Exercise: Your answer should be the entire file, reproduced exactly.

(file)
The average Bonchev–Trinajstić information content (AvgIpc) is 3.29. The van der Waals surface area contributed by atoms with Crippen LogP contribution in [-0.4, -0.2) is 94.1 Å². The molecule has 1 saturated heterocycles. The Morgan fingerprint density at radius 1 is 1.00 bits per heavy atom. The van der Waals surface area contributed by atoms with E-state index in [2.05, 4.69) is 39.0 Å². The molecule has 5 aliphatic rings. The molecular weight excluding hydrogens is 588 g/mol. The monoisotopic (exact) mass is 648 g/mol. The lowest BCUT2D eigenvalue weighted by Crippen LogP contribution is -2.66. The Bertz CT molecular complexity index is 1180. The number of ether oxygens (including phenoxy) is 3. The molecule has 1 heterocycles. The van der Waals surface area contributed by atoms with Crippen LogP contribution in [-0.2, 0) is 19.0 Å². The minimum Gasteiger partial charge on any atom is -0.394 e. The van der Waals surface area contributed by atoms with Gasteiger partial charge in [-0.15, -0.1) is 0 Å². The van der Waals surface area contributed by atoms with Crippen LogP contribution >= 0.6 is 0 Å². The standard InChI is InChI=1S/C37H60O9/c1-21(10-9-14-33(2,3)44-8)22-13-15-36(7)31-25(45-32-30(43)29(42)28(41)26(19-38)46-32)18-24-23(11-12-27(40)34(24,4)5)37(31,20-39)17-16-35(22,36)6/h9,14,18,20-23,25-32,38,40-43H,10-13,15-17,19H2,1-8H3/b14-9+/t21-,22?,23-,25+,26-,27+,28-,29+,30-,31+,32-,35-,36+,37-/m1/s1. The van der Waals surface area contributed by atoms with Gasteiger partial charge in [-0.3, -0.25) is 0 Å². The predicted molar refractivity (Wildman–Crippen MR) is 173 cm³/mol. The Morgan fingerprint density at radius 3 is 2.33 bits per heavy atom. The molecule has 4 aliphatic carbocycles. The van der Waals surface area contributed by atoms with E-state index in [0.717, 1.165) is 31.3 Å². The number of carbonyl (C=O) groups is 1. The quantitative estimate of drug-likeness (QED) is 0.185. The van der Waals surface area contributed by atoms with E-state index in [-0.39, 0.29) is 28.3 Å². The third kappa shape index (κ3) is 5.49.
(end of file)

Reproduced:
The average Bonchev–Trinajstić information content (AvgIpc) is 3.29. The van der Waals surface area contributed by atoms with Crippen LogP contribution in [-0.4, -0.2) is 94.1 Å². The molecule has 1 saturated heterocycles. The Morgan fingerprint density at radius 1 is 1.00 bits per heavy atom. The van der Waals surface area contributed by atoms with E-state index in [2.05, 4.69) is 39.0 Å². The molecule has 5 aliphatic rings. The molecular weight excluding hydrogens is 588 g/mol. The monoisotopic (exact) mass is 648 g/mol. The lowest BCUT2D eigenvalue weighted by Crippen LogP contribution is -2.66. The Bertz CT molecular complexity index is 1180. The number of ether oxygens (including phenoxy) is 3. The molecule has 1 heterocycles. The van der Waals surface area contributed by atoms with Crippen LogP contribution in [-0.2, 0) is 19.0 Å². The minimum Gasteiger partial charge on any atom is -0.394 e. The van der Waals surface area contributed by atoms with Gasteiger partial charge in [-0.15, -0.1) is 0 Å². The van der Waals surface area contributed by atoms with Crippen LogP contribution >= 0.6 is 0 Å². The standard InChI is InChI=1S/C37H60O9/c1-21(10-9-14-33(2,3)44-8)22-13-15-36(7)31-25(45-32-30(43)29(42)28(41)26(19-38)46-32)18-24-23(11-12-27(40)34(24,4)5)37(31,20-39)17-16-35(22,36)6/h9,14,18,20-23,25-32,38,40-43H,10-13,15-17,19H2,1-8H3/b14-9+/t21-,22?,23-,25+,26-,27+,28-,29+,30-,31+,32-,35-,36+,37-/m1/s1. The van der Waals surface area contributed by atoms with Gasteiger partial charge in [-0.3, -0.25) is 0 Å². The predicted molar refractivity (Wildman–Crippen MR) is 173 cm³/mol. The Morgan fingerprint density at radius 3 is 2.33 bits per heavy atom. The molecule has 4 aliphatic carbocycles. The van der Waals surface area contributed by atoms with E-state index in [0.717, 1.165) is 31.3 Å². The number of carbonyl (C=O) groups is 1. The quantitative estimate of drug-likeness (QED) is 0.185. The van der Waals surface area contributed by atoms with E-state index in [-0.39, 0.29) is 28.3 Å². The third kappa shape index (κ3) is 5.49.